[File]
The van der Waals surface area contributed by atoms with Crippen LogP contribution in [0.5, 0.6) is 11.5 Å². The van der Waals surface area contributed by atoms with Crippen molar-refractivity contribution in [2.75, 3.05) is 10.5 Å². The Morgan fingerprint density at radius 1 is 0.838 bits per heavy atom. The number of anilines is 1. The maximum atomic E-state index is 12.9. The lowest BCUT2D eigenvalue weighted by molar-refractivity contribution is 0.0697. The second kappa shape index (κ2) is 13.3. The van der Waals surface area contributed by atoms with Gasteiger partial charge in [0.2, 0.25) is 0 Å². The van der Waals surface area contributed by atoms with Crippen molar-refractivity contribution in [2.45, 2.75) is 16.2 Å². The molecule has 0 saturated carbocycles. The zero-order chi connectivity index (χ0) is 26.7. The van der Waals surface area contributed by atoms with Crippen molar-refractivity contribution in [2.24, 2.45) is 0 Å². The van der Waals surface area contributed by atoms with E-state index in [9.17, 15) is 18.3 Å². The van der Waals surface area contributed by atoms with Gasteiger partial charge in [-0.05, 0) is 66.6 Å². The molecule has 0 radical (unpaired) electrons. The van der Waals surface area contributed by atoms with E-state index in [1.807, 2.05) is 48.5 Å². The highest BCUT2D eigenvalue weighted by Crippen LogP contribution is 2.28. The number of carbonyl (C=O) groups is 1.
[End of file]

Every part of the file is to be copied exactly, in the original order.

The van der Waals surface area contributed by atoms with Crippen LogP contribution in [0.5, 0.6) is 11.5 Å². The van der Waals surface area contributed by atoms with Crippen molar-refractivity contribution in [2.75, 3.05) is 10.5 Å². The Morgan fingerprint density at radius 1 is 0.838 bits per heavy atom. The number of anilines is 1. The maximum atomic E-state index is 12.9. The lowest BCUT2D eigenvalue weighted by molar-refractivity contribution is 0.0697. The second kappa shape index (κ2) is 13.3. The van der Waals surface area contributed by atoms with Gasteiger partial charge in [0.2, 0.25) is 0 Å². The van der Waals surface area contributed by atoms with Crippen molar-refractivity contribution in [2.45, 2.75) is 16.2 Å². The molecule has 0 saturated carbocycles. The zero-order chi connectivity index (χ0) is 26.7. The van der Waals surface area contributed by atoms with Crippen molar-refractivity contribution in [2.24, 2.45) is 0 Å². The van der Waals surface area contributed by atoms with E-state index in [9.17, 15) is 18.3 Å². The van der Waals surface area contributed by atoms with Gasteiger partial charge in [-0.05, 0) is 66.6 Å². The molecule has 0 radical (unpaired) electrons. The van der Waals surface area contributed by atoms with E-state index in [1.807, 2.05) is 48.5 Å². The highest BCUT2D eigenvalue weighted by Crippen LogP contribution is 2.28. The number of carbonyl (C=O) groups is 1.